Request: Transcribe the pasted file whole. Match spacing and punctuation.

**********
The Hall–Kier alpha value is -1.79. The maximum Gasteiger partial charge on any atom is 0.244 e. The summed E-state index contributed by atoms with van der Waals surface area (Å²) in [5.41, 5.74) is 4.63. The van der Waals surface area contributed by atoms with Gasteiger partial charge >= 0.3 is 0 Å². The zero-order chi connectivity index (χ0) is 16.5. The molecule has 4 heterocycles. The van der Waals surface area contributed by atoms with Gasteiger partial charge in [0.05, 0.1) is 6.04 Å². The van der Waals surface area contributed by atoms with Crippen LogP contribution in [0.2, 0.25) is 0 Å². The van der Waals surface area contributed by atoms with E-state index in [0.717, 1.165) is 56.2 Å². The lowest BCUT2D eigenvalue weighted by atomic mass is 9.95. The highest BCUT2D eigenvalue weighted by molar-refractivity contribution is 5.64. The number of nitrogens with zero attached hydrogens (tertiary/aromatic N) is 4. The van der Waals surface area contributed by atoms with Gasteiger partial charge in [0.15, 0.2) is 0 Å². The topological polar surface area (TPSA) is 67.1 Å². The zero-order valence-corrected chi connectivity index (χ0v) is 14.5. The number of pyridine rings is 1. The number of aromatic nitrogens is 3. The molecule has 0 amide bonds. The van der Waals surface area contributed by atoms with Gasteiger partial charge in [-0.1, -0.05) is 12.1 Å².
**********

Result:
The Hall–Kier alpha value is -1.79. The maximum Gasteiger partial charge on any atom is 0.244 e. The summed E-state index contributed by atoms with van der Waals surface area (Å²) in [5.41, 5.74) is 4.63. The van der Waals surface area contributed by atoms with Gasteiger partial charge >= 0.3 is 0 Å². The zero-order chi connectivity index (χ0) is 16.5. The molecule has 4 heterocycles. The van der Waals surface area contributed by atoms with Gasteiger partial charge in [0.05, 0.1) is 6.04 Å². The van der Waals surface area contributed by atoms with Crippen LogP contribution in [0.2, 0.25) is 0 Å². The van der Waals surface area contributed by atoms with E-state index in [0.717, 1.165) is 56.2 Å². The lowest BCUT2D eigenvalue weighted by atomic mass is 9.95. The highest BCUT2D eigenvalue weighted by molar-refractivity contribution is 5.64. The number of nitrogens with zero attached hydrogens (tertiary/aromatic N) is 4. The van der Waals surface area contributed by atoms with Gasteiger partial charge in [0.15, 0.2) is 0 Å². The topological polar surface area (TPSA) is 67.1 Å². The zero-order valence-corrected chi connectivity index (χ0v) is 14.5. The number of pyridine rings is 1. The number of aromatic nitrogens is 3. The molecule has 0 amide bonds. The van der Waals surface area contributed by atoms with Gasteiger partial charge in [-0.1, -0.05) is 12.1 Å².